Throw Exception

To have the Auth::attempt() and Auth::validate() methods throw an exception pass AWS_COGNITO_AUTH_THROW_EXCEPTION as the $errorHandler argument.

Auth::attempt([
    'email' => 'xxxxx@xxxxx.xx',
    'password' => 'xxxxxxxxxx',
], false, AWS_COGNITO_AUTH_THROW_EXCEPTION);

Auth::validate([
    'email' => 'xxxxx@xxxxx.xx',
    'password' => 'xxxxxxxxxx',
], AWS_COGNITO_AUTH_THROW_EXCEPTION);

If the authentication fails then a \Pallant\LaravelAwsCognitoAuth\AuthAttemptException exception will be thrown, which can be used to access the underlying error by calling the exception's getResponse() method. About AuthAttemptException.

try {
    Auth::attempt([
        'email' => 'xxxxx@xxxxx.xx',
        'password' => 'xxxxxxxxxx',
    ], false, AWS_COGNITO_AUTH_THROW_EXCEPTION);
} catch (\Pallant\LaravelAwsCognitoAuth\AuthAttemptException $e) {
    $response = $e->getResponse();
    // Handle error...
}
Return Attempt Instance

To have the Auth::attempt() and Auth::validate() methods return an attempt object pass AWS_COGNITO_AUTH_RETURN_ATTEMPT as the $errorHandler argument.

Auth::attempt([
    'email' => 'xxxxx@xxxxx.xx',
    'password' => 'xxxxxxxxxx',
], false, AWS_COGNITO_AUTH_RETURN_ATTEMPT);

Auth::validate([
    'email' => 'xxxxx@xxxxx.xx',
    'password' => 'xxxxxxxxxx',
], AWS_COGNITO_AUTH_RETURN_ATTEMPT);

When using AWS_COGNITO_AUTH_RETURN_ATTEMPT both methods will return an instance of \Pallant\LaravelAwsCognitoAuth\AuthAttempt, which can be used to check if the authentication attempt was successful or not.

$attempt = Auth::attempt([
    'email' => 'xxxxx@xxxxx.xx',
    'password' => 'xxxxxxxxxx',
], false, AWS_COGNITO_AUTH_RETURN_ATTEMPT);

if ($attempt->successful()) {
    // Do something...
} else {
    $response = $attempt->getResponse();
    // Handle error...
}

For unsuccessful authentication attempts the attempt instance's getResponse() method can be used to access the underlying error. This method will return an array of data that will contain different values depending on the reason for the failed attempt.

In events where the AWS Cognito API has thrown an exception, such as when invalid credentials are used, the array that is returned will contain the original exception.

[
    'exception' => CognitoIdentityProviderException {...},
]

In events where the AWS Cognito API has failed to authenticate for some other reason, for example because a challenge must be passed, then the array that is returned will contain the details of the error.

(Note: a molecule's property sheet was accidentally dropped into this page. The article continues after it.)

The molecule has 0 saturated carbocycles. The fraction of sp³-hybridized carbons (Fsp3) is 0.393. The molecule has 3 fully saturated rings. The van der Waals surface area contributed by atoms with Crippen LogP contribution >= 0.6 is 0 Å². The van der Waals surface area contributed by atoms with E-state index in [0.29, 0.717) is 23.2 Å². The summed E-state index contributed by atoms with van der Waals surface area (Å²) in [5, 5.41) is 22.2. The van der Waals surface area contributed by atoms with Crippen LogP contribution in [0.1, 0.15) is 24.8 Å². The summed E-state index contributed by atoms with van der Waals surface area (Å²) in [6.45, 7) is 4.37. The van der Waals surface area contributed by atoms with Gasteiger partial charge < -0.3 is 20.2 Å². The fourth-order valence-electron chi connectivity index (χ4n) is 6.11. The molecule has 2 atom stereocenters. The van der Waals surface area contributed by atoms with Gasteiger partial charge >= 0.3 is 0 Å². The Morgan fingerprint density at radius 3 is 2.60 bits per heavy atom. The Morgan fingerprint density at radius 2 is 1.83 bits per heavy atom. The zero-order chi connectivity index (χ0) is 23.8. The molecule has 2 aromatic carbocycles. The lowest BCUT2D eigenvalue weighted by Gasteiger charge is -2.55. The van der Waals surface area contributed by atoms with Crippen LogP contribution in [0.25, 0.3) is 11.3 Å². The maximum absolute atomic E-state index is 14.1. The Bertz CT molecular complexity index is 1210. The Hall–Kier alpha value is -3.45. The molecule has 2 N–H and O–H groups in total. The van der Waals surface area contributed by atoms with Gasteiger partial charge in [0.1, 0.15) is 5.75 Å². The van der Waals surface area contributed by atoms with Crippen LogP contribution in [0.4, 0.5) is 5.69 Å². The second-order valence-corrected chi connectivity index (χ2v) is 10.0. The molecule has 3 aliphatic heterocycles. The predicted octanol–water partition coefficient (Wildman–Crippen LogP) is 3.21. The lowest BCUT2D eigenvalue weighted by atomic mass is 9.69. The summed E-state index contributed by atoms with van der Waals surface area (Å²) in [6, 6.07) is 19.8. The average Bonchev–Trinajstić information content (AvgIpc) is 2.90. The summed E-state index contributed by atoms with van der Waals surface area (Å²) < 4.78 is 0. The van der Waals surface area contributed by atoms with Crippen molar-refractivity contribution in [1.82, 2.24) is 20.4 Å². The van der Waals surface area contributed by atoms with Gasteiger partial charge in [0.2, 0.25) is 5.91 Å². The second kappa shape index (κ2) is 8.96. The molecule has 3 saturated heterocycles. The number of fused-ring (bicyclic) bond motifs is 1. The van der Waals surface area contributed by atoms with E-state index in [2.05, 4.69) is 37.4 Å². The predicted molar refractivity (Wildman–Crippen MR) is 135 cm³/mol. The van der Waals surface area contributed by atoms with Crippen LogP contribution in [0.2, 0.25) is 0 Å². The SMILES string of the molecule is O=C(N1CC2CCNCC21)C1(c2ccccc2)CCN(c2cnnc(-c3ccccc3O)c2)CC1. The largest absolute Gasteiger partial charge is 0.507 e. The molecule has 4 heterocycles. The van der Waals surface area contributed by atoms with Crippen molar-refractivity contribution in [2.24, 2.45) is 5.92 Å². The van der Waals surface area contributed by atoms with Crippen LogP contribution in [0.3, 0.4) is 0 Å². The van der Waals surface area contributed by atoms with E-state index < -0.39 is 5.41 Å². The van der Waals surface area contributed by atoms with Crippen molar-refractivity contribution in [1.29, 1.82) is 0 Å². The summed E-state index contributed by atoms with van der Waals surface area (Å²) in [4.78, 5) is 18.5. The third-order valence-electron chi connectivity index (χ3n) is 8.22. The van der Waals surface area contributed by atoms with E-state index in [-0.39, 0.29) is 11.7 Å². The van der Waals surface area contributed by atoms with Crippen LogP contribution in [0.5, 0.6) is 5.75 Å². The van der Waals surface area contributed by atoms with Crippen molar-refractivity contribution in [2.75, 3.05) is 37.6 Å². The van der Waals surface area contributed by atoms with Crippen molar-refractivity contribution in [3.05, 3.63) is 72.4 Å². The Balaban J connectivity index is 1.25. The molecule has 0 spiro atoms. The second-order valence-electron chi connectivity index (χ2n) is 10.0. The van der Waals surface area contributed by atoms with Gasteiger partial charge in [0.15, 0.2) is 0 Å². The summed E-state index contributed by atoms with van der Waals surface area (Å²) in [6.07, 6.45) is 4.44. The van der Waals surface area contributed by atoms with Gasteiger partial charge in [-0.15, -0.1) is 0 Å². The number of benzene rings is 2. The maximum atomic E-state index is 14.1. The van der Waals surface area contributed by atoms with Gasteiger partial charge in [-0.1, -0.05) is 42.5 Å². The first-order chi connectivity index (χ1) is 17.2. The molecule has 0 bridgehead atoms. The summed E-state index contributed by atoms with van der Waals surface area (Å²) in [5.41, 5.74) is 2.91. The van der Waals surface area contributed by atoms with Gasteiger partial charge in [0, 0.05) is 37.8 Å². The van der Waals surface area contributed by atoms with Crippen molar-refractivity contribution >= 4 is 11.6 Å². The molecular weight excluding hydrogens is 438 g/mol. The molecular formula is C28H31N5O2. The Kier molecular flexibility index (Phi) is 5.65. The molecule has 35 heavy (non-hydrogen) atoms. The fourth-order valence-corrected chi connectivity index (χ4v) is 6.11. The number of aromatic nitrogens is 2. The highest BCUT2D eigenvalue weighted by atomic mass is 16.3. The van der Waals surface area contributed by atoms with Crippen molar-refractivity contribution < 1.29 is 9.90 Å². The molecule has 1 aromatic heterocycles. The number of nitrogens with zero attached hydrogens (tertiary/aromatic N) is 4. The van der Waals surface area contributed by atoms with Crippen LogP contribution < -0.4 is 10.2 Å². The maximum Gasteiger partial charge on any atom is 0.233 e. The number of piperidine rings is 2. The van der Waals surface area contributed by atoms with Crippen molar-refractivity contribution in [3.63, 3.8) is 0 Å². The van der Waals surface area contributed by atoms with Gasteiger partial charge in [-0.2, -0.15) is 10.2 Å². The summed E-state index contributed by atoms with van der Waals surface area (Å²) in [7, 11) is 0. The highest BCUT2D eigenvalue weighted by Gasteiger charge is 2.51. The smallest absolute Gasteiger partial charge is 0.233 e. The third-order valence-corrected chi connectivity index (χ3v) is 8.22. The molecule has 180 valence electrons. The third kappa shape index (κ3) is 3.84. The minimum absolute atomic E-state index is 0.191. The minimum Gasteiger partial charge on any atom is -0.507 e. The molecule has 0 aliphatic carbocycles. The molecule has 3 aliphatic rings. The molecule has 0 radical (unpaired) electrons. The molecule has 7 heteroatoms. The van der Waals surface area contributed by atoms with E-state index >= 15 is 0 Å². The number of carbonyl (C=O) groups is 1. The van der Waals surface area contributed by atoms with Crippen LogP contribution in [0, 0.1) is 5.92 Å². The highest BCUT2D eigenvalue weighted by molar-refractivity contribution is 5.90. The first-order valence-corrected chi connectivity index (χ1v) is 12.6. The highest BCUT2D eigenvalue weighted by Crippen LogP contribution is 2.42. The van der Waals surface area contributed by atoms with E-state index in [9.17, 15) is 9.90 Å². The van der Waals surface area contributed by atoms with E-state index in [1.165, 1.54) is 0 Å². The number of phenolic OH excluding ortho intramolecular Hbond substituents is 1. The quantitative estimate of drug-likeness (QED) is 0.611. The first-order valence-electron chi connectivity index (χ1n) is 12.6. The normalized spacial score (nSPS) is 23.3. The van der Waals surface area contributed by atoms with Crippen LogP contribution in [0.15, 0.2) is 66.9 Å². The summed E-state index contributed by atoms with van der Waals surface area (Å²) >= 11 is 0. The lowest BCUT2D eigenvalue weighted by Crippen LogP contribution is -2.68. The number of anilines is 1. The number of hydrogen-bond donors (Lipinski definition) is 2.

[
    'ChallengeName' => 'NEW_PASSWORD_REQUIRED',
    'Session' => '...',
    'ChallengeParameters' => [...],
]
Using a Closure

To handle failed authentication attempts with a closure pass one as the Auth::attempt() and Auth::validate() methods' $errorHandler argument.

Auth::attempt([
    'email' => 'xxxxx@xxxxx.xx',
    'password' => 'xxxxxxxxxx',
], false, function (\Pallant\LaravelAwsCognitoAuth\AuthAttemptException $e) {
    $response = $e->getResponse();
    // Handle error...
});

Auth::validate([
    'email' => 'xxxxx@xxxxx.xx',
    'password' => 'xxxxxxxxxx',
], function (\Pallant\LaravelAwsCognitoAuth\AuthAttemptException $e) {
    $response = $e->getResponse();
    // Handle error...
};

If the authentication fails then the closure will be run and will be passed an \Pallant\LaravelAwsCognitoAuth\AuthAttemptException instance, which can be used to access the underlying error by calling the exception's getResponse() method. About AuthAttemptException.

Using a Custom Class

To handle failed authentication attempts with a custom class pass the classes name as the Auth::attempt() and Auth::validate() methods' $errorHandler argument.

Auth::attempt([
    'email' => 'xxxxx@xxxxx.xx',
    'password' => 'xxxxxxxxxx',
], false, \App\MyCustomErrorHandler::class);

Auth::validate([
    'email' => 'xxxxx@xxxxx.xx',
    'password' => 'xxxxxxxxxx',
], \App\MyCustomErrorHandler::class);

The error handler class should have a handle() method, which will be called when an authentication attempt fails. The handle() method will be passed an \Pallant\LaravelAwsCognitoAuth\AuthAttemptException instance, which can be used to access the underlying error by calling the exception's getResponse() method. About AuthAttemptException.

<?php

namespace App;

use Pallant\LaravelAwsCognitoAuth\AuthAttemptException;

class MyCustomErrorHandler
{
    public function handle(AuthAttemptException $e)
    {
        $response = $e->getResponse();
        // Handle error...
    }
}

Default Error Handler

As well defining the error handler in line, you can also define a default error handler in the config/aws-cognito-auth.php file. The same error handling methods are available as detailed above. When using AWS_COGNITO_AUTH_THROW_EXCEPTION or AWS_COGNITO_AUTH_RETURN_ATTEMPT set the value as a string, do not use the constant.

Throw Exception:

'errors' => [
    'handler' => 'AWS_COGNITO_AUTH_THROW_EXCEPTION',
],

Return Attempt:

'errors' => [
    'handler' => 'AWS_COGNITO_AUTH_RETURN_ATTEMPT',
],

Use a Closure:

'errors' => [
    'handler' => function (\Pallant\LaravelAwsCognitoAuth\AuthAttemptException $e) {
        $e->getResponse();
        // Do something...
    },
],

Use a Custom Class:

'errors' => [
    'handler' => \App\MyCustomErrorHandler::class,
],

About AuthAttemptException

An \Pallant\LaravelAwsCognitoAuth\AuthAttemptException exception will be thrown when using the AWS_COGNITO_AUTH_THROW_EXCEPTION error handler, or will be passed as an argument to a closure when using the Clousre method of error handling.

The exception's getResponse() method will return an array of data that will contain different values depending on the reason for the failed attempt.

In events where the AWS Cognito API has thrown an exception, such as when invalid credentials are used, the array that is returned will contain the original exception.

[
    'exception' => CognitoIdentityProviderException {...},
]

In events where the AWS Cognito API has failed to authenticate for some other reason, for example because a challenge must be passed, the array that is returned will contain the details of the error.

[
    'ChallengeName' => 'NEW_PASSWORD_REQUIRED',
    'Session' => '...',
    'ChallengeParameters' => [...],
]